FIG. 17 illustrates an alternative construction for the valve cartridge 10. The only difference between the alternative construction of FIG. 17 and the valve cartridge of FIGS. 1-16 is in the manner in which the fixed ceramic disk is mounted to the upper body portion. Therefore, like numerals will be used to identify like parts in both constructions.

In the alternative construction of FIG. 17, the upper body portion annular wall 42 comprises an inwardly directed radial lip 43 that extends over the fixed ceramic disk 16 to compressively retain the fixed ceramic disk within the recess 45. The radial lip 43 can be formed in many different ways. For example, the fixed ceramic disk can be in-molded with the upper body portion. The radial lip can be a staked or bent portion of the annular wall 42.

Since the radial lip 43 performs the function of the collar 76, the lower body portion need not have the collar 76 of the first embodiment. In all other aspects the alternative constructions are identical.

FIG. 18 illustrates an application of the principles of the invention to a quarter turn ceramic valve cartridge 200. The cartridge 200 is a drop in type, designed to be installed in a conventional faucet. Also, because of its use of disks, it can be fully opened in 90° (a quarter turn), or some other predetermined range, and it is non-rising. The cartridge 200 comprises a body 210 having a first opening 212 at one end and a second opening 214 at another end. Intermediate the first and second ends are two oppositely disposed lateral openings 216. A stem 218 extends into the body 210 through the first opening 212. It comprises a conventional splined end 220 to receive a handle (not shown), and is retained in place by a spring clip 222 bearing against the outside of the body 210 and a flange 224 bearing against an internal shoulder 226 of the body 210.

A rotatable disk 228 is disposed inside the body 210 adjacent the lateral openings 216, and bears against a seal ring 230 disposed against another internal shoulder 232 of the body 210. The inner end of the stem 218 comprises a driver 234 adapted to engage the rotatable disk 228 in order to cause it to rotate as the stem is rotated.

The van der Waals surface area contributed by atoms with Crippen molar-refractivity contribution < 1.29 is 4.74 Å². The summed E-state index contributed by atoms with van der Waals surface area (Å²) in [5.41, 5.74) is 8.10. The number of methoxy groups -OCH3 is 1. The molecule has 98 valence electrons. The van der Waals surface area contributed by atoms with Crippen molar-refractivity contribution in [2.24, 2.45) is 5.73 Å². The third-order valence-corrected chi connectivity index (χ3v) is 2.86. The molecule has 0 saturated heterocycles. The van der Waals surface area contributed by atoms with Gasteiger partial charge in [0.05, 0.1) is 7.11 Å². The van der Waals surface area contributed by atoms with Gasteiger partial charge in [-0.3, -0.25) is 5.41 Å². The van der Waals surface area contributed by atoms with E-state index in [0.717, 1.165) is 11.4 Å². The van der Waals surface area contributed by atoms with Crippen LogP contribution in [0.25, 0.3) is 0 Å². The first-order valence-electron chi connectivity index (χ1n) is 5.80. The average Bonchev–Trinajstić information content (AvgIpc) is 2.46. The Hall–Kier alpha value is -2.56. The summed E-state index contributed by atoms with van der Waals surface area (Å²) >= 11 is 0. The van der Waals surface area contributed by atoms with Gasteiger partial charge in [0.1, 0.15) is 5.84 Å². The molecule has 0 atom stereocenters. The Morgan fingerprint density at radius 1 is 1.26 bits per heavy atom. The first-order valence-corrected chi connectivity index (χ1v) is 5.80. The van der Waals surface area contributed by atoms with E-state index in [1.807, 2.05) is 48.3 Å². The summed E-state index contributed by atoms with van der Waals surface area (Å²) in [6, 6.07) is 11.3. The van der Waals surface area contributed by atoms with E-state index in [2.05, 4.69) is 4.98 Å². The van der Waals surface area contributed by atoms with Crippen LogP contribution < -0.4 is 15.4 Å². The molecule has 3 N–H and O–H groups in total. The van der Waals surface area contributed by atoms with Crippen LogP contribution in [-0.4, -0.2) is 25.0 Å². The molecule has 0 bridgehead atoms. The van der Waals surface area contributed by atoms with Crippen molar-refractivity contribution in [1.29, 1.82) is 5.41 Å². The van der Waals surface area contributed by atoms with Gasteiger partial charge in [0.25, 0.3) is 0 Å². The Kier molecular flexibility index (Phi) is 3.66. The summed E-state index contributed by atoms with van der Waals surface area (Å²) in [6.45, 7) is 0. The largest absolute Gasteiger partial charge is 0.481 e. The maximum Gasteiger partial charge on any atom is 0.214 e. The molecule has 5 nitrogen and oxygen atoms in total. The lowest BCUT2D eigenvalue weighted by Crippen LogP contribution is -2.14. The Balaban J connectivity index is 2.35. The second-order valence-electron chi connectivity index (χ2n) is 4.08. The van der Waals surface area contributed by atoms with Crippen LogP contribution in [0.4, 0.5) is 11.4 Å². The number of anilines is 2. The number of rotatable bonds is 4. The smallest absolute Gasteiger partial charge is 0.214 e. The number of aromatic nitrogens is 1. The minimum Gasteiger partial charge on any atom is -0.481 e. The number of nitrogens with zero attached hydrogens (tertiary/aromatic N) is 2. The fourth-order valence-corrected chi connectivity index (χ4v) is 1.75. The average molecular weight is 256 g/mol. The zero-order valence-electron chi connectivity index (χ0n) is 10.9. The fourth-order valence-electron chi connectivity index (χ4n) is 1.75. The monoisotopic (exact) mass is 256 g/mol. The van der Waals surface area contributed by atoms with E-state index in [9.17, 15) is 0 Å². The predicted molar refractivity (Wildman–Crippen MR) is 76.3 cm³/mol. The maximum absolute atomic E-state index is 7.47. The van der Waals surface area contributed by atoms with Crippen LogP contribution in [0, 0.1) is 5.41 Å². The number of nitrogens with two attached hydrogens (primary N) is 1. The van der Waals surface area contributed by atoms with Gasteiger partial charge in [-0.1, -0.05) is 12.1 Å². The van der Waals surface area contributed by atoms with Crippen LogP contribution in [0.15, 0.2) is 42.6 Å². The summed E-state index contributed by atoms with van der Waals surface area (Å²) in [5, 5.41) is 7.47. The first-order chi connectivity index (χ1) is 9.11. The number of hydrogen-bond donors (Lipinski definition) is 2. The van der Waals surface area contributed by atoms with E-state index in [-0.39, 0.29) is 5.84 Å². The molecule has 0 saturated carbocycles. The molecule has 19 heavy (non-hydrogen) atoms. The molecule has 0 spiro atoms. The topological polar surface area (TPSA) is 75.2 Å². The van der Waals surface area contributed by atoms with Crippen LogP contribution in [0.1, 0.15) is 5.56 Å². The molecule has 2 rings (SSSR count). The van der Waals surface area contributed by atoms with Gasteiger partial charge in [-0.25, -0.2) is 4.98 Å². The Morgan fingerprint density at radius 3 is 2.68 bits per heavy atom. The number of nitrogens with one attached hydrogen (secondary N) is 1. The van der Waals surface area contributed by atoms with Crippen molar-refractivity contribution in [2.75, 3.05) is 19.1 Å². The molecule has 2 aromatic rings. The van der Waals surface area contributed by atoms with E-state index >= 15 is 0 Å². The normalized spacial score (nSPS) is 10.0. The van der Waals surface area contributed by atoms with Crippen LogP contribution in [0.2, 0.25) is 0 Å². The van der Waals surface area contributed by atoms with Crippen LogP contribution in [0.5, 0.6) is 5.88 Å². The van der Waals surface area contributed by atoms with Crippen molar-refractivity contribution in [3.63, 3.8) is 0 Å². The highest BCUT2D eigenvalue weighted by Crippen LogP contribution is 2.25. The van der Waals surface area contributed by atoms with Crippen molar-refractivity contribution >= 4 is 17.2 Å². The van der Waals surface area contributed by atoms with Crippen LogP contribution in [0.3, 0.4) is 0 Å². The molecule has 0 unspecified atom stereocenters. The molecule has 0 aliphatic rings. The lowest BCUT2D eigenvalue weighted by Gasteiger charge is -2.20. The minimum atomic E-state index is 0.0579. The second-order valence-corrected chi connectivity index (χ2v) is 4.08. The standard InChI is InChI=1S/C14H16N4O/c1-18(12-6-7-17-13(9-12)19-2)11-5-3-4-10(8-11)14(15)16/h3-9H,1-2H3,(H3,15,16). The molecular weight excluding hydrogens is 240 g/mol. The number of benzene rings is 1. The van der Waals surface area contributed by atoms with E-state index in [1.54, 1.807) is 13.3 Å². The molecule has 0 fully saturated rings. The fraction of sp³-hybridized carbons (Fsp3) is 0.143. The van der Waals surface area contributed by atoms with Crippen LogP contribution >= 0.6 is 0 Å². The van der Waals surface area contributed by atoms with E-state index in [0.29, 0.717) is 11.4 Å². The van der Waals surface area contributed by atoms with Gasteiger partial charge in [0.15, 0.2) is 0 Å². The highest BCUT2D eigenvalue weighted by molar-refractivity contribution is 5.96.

A fixed disk 236 is disposed adjacent the rotatable disk 228, but is held in place a against a radial shoulder 238 and the body 210 by a retainer 240. In conventional manner, the fixed disk 236 has openings (not shown) through it so that when the rotatable disk 228 is rotated to a first position, a flow channel is opened through the fixed disk 236, and when the rotatable disk 228 is rotated to a second position, the flow channel is closed. The retainer 240 has an opening 242 therethrough to permit fluid flow from the source (not shown) into the cartridge 200. It will be understood that with the fixed disk 236 securely positioned between the shoulder 238 and the retainer 240, axial movement of the fixed disk 236 along the longitudinal axis A is impossible. Thus, the components comprising the stack-up consist only of the seal 230 and the rotatable disk 228.

Preferably, the rotatable disk 228 and the fixed disk 236 are ceramic. A consequence of removing the fixed disk 236 from the stack-up is that only the seal 230 and tolerance errors in the rotatable disk 228 determine the pressure in the stack-up. Thus, it is easier to control the pressure. Also, because the pressure can be more easily controlled, it is less likely that the two disks will suffer from the sticksion condition.

FIG. 19 illustrates an alternative embodiment of the valve cartridge of FIG. 18. In this embodiment, the elements are identical except that instead of using a separate retainer, the fixed disk 236, itself, serves as the retainer, held in place by a flexible seal 240. The flexible seal 240 can have a groove that enables it to be mounted to the valve body and hold the fixed disk 236 against the shoulder 238. It is apparent that regardless of the pressure on the fixed disk exerted by the seal 240, the stack-up pressure on the stack-up elements (rotating disk 228 and O-ring seal 230) is not affected.

FIGS. 20 and 21 illustrate yet another embodiment of the invention in a valve of the type that might be used in water filtration devices or any use where multiple fluid sources must be controlled. In this embodiment, the valve body 300 comprises a lower portion 310 and an upper portion 320. The lower portion 310 has awell 330 defined by an upstanding wall 335 and a plurality of ports 340 extending through the lower portion from the well. Each port 340 is countersunk in the well to receive an O-ring seal 350. The outside of the wall 335 is threaded.